Light streams across the white-tiled bistro tables festooned with pink and green flowers. A jazzy red fabric covers the walls, invoking the optimism of the Belle Epoque era. It’s a sunlit Sunday afternoon, and I’m chatting with Chef Jacques Haeringer at his namesake restaurant Jacques Brasserie. He tells me the restaurant is inspired by the weinstuben, or cozy wine bars of Alsace, France where his family is from.
The brasserie is located on the lower level of the iconic L’Auberge Chez Francois in Great Falls, Virginia, which after 44 years of accolades, continues to attract a steady stream of both regulars and guests celebrating special occasions. But Jacques Brasserie is more accessible and less expensive. The eatery’s attracting new diners who want to explore the French classics with options, such as terrace dining, bar food, cocktails and brunch. In other words, it’s designed for customers who relish old school glamour and authentic European flair, but don’t want to sit for a three-hour meal.
When I ask about the Jacques Brasserie menu, Haeringer jokes in his signature frankness, “French is back. And this whole place is unabashedly, unapologetically the classics. If you want something else, go somewhere else. This is what we‘re known for.”
Making DC History with Old School Style
Back in 1954, Jacques’s father, Francois Haeringer had a very popular French restaurant a few blocks from the White House. When the building was set for reconstruction, Francois decided to chase his dream of owning a French country outpost in the D.C. Area. He purchased six acres in a rural Northern Virginia, surrounded by mansions, farmland and forests. In 1976, Francois reintroduced his signature menu of traditional French dishes like Chateaubriand and Coquille Saint Jacques, and soon L’Auberge Chez Francois became a destination restaurant, drawing accolades from critics, presidents and celebrities alike (check out the picture of canine movie star Lassie eating on the restaurant’s patio).
After Francois’s death, his sons took over the restaurant, and continued to honor their father’s legacy and his approach to dining. I asked Jacques about their relationship, and he answered, “My father and I used to spar all the time. I used to say ‘That old dish again,’ and he’d say, ‘Hey, people want it, what do you want me to do?’ Today, it’s pretty much what we’ve always done with some new things. Dad was right. The older I get, the smarter he gets.”
Jacques Brasserie is adorned in Haeringer family heirlooms like Francois’s line drawings of Alsace and a collection of antique wine spigots. The view from the restaurant is a heated terrace and two gardens where the kitchen staff sources seasonal ingredients. ‘“We do have specials every day, especially when the weather is warm,” says Haeringer. “We’ve expanded the gardens and have tented events out there like weddings and Bar Mitvahs.”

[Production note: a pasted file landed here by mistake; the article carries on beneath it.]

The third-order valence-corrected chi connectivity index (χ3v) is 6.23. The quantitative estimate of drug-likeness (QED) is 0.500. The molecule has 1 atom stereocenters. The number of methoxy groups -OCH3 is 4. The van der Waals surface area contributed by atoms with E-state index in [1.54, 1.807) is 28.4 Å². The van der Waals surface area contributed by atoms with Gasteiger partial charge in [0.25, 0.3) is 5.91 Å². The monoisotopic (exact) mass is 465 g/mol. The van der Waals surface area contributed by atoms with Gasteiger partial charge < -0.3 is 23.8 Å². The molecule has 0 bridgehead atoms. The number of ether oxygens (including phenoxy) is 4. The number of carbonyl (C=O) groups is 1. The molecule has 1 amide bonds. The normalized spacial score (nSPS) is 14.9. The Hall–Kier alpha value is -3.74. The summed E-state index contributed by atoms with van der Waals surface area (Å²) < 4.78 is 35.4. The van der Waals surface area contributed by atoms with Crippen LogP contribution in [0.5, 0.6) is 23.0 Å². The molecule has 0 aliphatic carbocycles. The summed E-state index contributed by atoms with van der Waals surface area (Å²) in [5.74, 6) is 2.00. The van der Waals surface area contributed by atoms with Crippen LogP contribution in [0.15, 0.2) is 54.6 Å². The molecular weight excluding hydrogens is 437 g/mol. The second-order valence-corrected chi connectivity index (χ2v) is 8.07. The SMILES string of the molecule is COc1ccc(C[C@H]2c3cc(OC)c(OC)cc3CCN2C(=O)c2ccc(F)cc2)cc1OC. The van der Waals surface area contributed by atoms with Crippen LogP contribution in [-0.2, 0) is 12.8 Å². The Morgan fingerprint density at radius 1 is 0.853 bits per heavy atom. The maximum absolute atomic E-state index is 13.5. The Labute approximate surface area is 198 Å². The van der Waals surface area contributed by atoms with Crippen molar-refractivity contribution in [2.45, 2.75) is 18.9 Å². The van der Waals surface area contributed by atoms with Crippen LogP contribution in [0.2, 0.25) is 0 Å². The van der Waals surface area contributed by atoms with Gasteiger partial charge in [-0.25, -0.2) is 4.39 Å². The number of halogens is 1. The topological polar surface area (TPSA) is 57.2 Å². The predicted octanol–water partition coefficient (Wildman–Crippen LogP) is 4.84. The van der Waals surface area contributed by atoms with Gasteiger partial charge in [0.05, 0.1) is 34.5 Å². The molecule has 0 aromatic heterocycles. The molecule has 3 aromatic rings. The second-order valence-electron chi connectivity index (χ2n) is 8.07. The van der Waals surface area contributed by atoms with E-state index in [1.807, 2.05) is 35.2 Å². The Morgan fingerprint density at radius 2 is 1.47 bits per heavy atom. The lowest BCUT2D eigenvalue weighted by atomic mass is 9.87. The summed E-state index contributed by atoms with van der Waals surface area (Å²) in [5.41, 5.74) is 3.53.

Relishing Every Bite of the French Classics
Seated at a table by the window, my daughter and I look over the lunch and brunch menus. While we are deciding, a basket of fresh bread appears with salted butter and pot of Bibeleskais, the Brasserie’s housemade cottage cheese with herbs. We also receive two perfect croissants to delivered warm from the oven. It’s a struggle not to eat every bite.
We ask our server Eric what he recommends, and he says his favorite dish is Crepe a la Ciboulette, a fluffy herb-flavored crepe draped over a wild mushrooms finely chopped and sautéed with shallots, butter and salt. The dish is served with tomato concassé, truffle sauce and haricot verts. He also suggests the house delicacy, La Cassolette de Joues de Boeuf, or braised Wagyu beef cheeks, served in a miniature cast iron pot, with mushrooms, potatoes and yellow beets in a sherry wine sauce. Both dishes are hearty starters that can be shared if you’re saving room for dessert. Which you should.
For an entree, we decide to go with surf and turf. My daughter orders the restaurant’s famous Beef Bourguignon, served on a creamy nest of spaetzle beside a mélange of organic vegetables
including carrots, beets and haricots verts. The dish transports us to the Alsace, where French cuisine is heavily influenced by neighboring Germany. For surf, I try “Papa’s Bouillabaisse,” which arrives in a steel pot overflowing with salmon, sea bass, scallops, shrimp, mussels and a lobster claw, all bathed in an incredibly fragrant saffron broth. I can’t help but slurp up every drop with my leftover bread.
Eric urges us to order the soufflé which requires 30-minutes of advance preparation. Despite the richness of the white and dark chocolate sauce he trickles inside the soufflé—a pillow of caramelized crust and eggy custard—we manage to devour the divine creation. When Eric comes back to check, there’s not a spoonful left.
The Main Event and More
I ask Haeringer if the restaurant is always this busy on a Sunday in winter? He says, yes, but Jacques Brasserie also does a brisk happy hour business, and the new Brunch menu has been a big draw. Diners arrive in all kinds of attire, from business casual, to post-hiker comfort. When the patio is open, Haeringer says people come to drink Virginia wines and craft beer. “We grow hops for Lost Rhino Brewery’s Papa’s Pilsner. It has my dad’s profile on the tap. And we sell the third most Virginia wines of any restaurant in the state.”
Yes, it looks like French is back, and now you can take Uber down these winding roads to experience an icon. Check the restaurant’s schedule of special events—culinary demonstrations, full moon parties, and their Musique de Cuisine series—and bon appetit!
332 Springvale Rd
Great Falls, VA 22066